Our society faces an increasing number of larger-scale risks, with climate change taking hold of our planet, artificial intelligence developing a mind of its own, territorial conflicts reaching boiling point and the instability of energy supply… just to name a few.
In early August, the UK government published its latest analysis and comprehensive framework regarding the risks posed to UK.
It was Oliver Dowden MP, Deputy Prime Minister standing in for PM Rishi Sunak, who announced the latest iteration National Risk Register (NRR) that sets out the Government’s latest assessment of key risks to the UK.
The Register outlines 89 threats that could have a significant impact on the UK’s safety, security or critical systems at a national level. Others are excluded for security reasons. The Register, last published in 2020, enumerates AI, drone attacks and disruption to energy supplies by the Russian regime as some of the main threats to the UK. Each risk has been assigned a severity rating that takes into account factors such as death toll and financial cost.
This framework differs to previous editions of the NRR. Significantly, this is the first time that the NRR has included content from, and aligned with, the same structure as the classified National Security Risk Assessment (NSRA), revealing and declassifying more risk information than ever before.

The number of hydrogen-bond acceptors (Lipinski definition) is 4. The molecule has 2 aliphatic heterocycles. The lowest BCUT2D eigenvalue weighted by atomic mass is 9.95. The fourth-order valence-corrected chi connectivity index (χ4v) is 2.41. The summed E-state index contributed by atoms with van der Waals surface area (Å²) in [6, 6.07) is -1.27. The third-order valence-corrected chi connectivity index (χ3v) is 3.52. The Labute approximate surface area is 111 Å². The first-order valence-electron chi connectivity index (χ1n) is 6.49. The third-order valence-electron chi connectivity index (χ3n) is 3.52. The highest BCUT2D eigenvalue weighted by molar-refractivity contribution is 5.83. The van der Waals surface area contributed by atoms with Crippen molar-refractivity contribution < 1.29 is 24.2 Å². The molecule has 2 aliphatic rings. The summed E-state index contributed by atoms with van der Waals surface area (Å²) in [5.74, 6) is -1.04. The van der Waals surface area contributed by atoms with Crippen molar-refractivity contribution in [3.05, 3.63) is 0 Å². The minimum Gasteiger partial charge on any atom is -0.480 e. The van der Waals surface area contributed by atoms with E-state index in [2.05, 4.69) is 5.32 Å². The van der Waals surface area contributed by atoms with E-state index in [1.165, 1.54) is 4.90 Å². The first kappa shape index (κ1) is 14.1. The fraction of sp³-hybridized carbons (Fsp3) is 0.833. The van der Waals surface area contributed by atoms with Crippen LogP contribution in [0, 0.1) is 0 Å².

The NRR is a singular example of risk preparedness: the methodology and matrix that it presents offer a formula that corporates can use as a prism for their own risk registers and preparedness. It also represents an opportunity for corporates to gain insight into how the government will consider and apply risk considerations when creating new policy.
Corporates should not panic at the sight of risk. It should be embraced and managed, and crisis communications is part and parcel of that.
Lawrence Dore and Beatrix Lohn, DRD Partnership
DRD Partnership, recognised by Chambers & Partners as a top-ranked Crisis & Risk Management firm, has at the heart of its approach an understanding of how to play crisis communications into the management of potential risks that our clients may face.
The role of communications is crucial to crisis preparedness. There are two areas of focus:
- “The plumbing”: corporates should have tried-and-tested procedures in place to ensure that, if a risk becomes a material threat, an adequate crisis preparedness strategy is in place with escalation protocols and training of relevant personnel.
- “The maintenance”: corporates need regularly to review their crisis preparedness strategies and the potential new risks that they could face in the near future. As we have seen with the updated NRR document, a whole new array of risks has become apparent over the past two years with cyber and energy security appearing for the first time as recognised risks to the UK. No one now doubts that they are.
Corporates should not panic at the sight of risk. It should be embraced and managed, and crisis communications is part and parcel of that. That being said, as we expect to see a greater number of risk categories emerging, there needs to be an understanding of clients’ material risks and which of those pose the greatest threat.
Risk preparedness should mean that, if and when issues arise, corporates are palpably at the ready to face up to the challenge and respond in a measured and clear-sighted way.